A sales discovery call can kill or close your deal. Making a bad impression is not an option because your prospect will just go for the next best thing. In this situation, eating an apple from the tree of knowledge isn’t a sin you want to avoid. Read on to discover the seven deadly sins you might be committing in your sales discovery calls.
Lust: obviously faux friendliness
If you were flirting with someone in a bar, friendliness that was clearly fake wouldn’t get you a positive response. Keep that in mind with sales calls, too. Whilst it’s good to initiate a friendly rapport between you and your client, it’s important that you don’t go too far.
Callers that seem to be distracting clients with chit-chat will come across as creepy, cringy spam. Make sure you keep the business at hand when you address people, and let them know quickly what you’re calling about.
Gluttony: rushing through calls to get to the next deal
It’s never a good idea to rush through your calls, even if you have a quota. Quality over quantity is key. As long as you can schmooze a client over the phone, it doesn’t matter how long it takes. Don’t get gluttonous with your calls. Instead, use every last minute to your advantage.
Greed: money, money, money.
Sure, in business money might be the big thing – but showing that’s all you care about doesn’t make a good impression. All that implies is that you don’t care at all about customer service, and customers will, consequently, steer clear of you. Don’t be greedy. Put the client first.
Sloth: not being prepared.
Laziness. That’s the only thing you can blame for not preparing before a call. Ringing up a client that you know nothing about will show when you start discussions with them. Do you research and show it. You’ll be commended for going the extra mile because it’s always appreciated when a caller really puts the effort into their job.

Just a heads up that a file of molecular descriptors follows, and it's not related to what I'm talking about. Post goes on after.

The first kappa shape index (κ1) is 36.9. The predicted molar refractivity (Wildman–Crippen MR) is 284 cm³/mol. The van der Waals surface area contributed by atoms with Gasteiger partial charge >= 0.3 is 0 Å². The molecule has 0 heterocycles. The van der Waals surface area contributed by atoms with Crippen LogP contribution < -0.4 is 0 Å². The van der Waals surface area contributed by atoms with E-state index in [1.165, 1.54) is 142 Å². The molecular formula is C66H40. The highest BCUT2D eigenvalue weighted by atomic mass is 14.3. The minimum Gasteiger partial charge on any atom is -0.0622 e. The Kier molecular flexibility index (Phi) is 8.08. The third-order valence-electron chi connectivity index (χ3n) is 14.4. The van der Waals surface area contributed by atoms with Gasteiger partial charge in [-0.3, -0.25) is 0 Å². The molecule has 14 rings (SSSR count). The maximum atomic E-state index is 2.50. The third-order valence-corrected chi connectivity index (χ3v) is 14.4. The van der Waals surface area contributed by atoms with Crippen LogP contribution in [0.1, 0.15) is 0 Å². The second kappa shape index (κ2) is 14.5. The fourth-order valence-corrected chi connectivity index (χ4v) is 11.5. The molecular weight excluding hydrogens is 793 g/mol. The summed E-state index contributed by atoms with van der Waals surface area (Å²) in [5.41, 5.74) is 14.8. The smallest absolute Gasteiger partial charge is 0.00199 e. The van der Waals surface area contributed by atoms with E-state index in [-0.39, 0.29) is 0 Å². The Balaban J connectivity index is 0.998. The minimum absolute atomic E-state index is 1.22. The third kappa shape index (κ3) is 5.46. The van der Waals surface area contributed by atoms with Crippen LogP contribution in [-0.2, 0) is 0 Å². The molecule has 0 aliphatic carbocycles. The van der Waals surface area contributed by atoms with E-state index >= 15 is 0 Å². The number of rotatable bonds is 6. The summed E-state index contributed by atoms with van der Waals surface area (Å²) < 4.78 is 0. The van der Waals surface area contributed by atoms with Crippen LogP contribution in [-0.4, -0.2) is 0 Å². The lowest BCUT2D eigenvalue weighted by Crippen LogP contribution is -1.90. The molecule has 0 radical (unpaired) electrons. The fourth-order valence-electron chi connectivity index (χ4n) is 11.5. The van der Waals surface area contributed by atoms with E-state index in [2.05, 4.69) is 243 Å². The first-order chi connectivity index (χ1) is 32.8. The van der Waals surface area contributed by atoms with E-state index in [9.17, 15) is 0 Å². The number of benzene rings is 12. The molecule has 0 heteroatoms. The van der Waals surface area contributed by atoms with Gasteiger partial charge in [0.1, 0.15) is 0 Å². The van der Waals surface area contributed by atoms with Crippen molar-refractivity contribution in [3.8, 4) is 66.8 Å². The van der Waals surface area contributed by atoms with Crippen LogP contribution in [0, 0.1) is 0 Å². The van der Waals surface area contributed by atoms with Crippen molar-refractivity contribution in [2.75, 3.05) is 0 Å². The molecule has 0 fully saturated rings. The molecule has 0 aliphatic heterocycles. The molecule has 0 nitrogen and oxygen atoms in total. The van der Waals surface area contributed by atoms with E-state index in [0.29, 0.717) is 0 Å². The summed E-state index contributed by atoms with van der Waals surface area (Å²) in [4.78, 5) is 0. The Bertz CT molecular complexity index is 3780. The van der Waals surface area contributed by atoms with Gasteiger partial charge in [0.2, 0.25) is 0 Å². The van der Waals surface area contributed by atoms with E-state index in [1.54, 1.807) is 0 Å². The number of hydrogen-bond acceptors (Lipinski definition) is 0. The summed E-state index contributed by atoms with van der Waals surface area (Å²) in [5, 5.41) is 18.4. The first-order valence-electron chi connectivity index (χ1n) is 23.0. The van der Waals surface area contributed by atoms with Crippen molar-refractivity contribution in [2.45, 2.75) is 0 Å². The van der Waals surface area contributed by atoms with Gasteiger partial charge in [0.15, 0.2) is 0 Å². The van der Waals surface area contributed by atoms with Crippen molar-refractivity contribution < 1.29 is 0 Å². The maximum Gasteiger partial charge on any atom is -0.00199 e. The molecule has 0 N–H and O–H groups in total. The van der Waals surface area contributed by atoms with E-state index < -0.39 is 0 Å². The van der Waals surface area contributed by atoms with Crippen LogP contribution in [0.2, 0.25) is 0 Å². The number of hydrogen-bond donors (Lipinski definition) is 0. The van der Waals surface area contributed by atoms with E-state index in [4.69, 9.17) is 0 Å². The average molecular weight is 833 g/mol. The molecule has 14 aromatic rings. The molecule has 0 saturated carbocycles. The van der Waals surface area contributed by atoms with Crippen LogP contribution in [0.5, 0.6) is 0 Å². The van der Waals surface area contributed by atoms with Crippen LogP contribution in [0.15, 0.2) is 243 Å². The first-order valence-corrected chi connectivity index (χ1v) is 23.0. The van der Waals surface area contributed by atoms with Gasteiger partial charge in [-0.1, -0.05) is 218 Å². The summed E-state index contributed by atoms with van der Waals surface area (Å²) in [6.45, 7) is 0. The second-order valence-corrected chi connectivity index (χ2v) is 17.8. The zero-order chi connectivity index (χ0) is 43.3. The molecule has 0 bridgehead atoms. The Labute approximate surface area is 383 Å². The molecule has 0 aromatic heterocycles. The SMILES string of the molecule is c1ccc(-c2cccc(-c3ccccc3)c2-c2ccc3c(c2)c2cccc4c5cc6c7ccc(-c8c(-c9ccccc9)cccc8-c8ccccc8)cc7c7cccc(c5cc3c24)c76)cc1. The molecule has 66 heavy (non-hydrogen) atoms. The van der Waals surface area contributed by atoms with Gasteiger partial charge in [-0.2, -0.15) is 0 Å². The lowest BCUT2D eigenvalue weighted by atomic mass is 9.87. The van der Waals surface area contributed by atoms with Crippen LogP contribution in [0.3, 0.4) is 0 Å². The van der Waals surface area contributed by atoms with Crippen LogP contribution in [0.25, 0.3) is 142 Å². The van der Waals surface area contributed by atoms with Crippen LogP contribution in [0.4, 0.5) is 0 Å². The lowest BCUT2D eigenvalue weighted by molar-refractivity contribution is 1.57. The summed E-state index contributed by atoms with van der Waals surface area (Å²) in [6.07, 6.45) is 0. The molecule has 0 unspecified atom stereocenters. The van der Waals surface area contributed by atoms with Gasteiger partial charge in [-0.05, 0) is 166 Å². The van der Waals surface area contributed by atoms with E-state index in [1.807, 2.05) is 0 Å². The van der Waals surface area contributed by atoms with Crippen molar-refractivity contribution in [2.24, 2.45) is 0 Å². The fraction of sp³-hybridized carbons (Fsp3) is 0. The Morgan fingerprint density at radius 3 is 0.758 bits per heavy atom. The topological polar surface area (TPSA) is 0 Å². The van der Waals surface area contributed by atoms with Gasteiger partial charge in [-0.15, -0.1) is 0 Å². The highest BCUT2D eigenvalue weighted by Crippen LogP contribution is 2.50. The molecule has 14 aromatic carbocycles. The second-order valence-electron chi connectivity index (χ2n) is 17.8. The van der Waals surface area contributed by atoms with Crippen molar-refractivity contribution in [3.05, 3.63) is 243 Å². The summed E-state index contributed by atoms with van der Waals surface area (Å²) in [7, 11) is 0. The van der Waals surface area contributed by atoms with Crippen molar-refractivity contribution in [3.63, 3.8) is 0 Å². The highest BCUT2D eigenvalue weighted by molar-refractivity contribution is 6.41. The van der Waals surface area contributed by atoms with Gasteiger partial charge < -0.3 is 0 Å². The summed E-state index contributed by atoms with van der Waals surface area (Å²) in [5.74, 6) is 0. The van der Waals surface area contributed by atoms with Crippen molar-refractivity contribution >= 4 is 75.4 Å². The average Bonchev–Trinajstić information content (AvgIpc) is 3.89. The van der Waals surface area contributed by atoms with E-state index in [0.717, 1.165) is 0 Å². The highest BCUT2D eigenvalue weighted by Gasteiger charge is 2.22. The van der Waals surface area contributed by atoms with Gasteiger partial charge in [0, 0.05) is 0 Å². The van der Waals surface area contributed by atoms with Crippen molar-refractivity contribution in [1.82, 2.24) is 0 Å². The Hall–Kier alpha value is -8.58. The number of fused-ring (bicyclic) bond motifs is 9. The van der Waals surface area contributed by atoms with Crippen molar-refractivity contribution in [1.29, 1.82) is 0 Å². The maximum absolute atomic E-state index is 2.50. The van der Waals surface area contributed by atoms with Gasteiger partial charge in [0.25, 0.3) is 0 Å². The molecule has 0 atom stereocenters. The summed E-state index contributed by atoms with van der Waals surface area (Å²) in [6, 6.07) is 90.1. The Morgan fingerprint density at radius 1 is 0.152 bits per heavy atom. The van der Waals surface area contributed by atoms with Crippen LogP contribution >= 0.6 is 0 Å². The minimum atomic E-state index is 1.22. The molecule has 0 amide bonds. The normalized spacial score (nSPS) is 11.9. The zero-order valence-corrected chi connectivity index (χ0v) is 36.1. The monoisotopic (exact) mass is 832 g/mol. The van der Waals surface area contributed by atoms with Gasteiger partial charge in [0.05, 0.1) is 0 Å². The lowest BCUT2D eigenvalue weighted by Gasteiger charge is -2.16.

If you’ve ever had a call from someone who ends up having to ask you questions that could’ve been answered by a quick google search, you’ll know they don’t get good cred. Even if your clients don’t hang up pretty quickly, they’re unlikely to follow up the call with further interest.
Don’t play 'good cop, bad cop'. As we just established, getting a questionnaire instead of what should be a sales call does not bring enthusiasm. Interrogating the client will annoy them, and they won’t want to hear from you again. Additionally, this can often lean towards irrelevant questions – what are you interrogating them about? If it’s ever gotten to the point where the thread of business has slipped swiftly through your fingers, it might be time to rethink your caller technique.
Envy: getting caught up with competitors
Being catty is immature. Everyone knows that. So when you call up a prospect and find out they already have a solution (it’s just not you) don’t get caught up bad mouthing the other business.
It’s important to remember that this venom of yours is only between you and client in that moment. You’re not putting a chink in the competition’s armour, you’re putting a chink in your own. The client will think you’re unprofessional, and who wants to do business with someone like that? Make sure that any criticism you have is not malicious, but instead well thought-out and with evidence that you can provide to support your claim.
Pride: narcissistic syndrome
You’re clearly in love with your product. It’s the best out there, because, well, it just is! It’s so good, it does everything you need it to, the best price on the market, the best features. Ugh, it’s just so good.
A lot of sales callers fall into the trap of boasting without selling. Telling your prospect how great your product is without really showing them what it can do for them, why they should want it – other than, you know, they just should – won’t increase interest. It’ll increase boredom. Make sure you’re not overly confident; not about your product or about yourself. If your product really is that great, you can show the prospect why, and it won’t rest wholly on your level of charisma!
Once you acknowledge how to fix these sales sins, you can focus on building an overperforming sales team.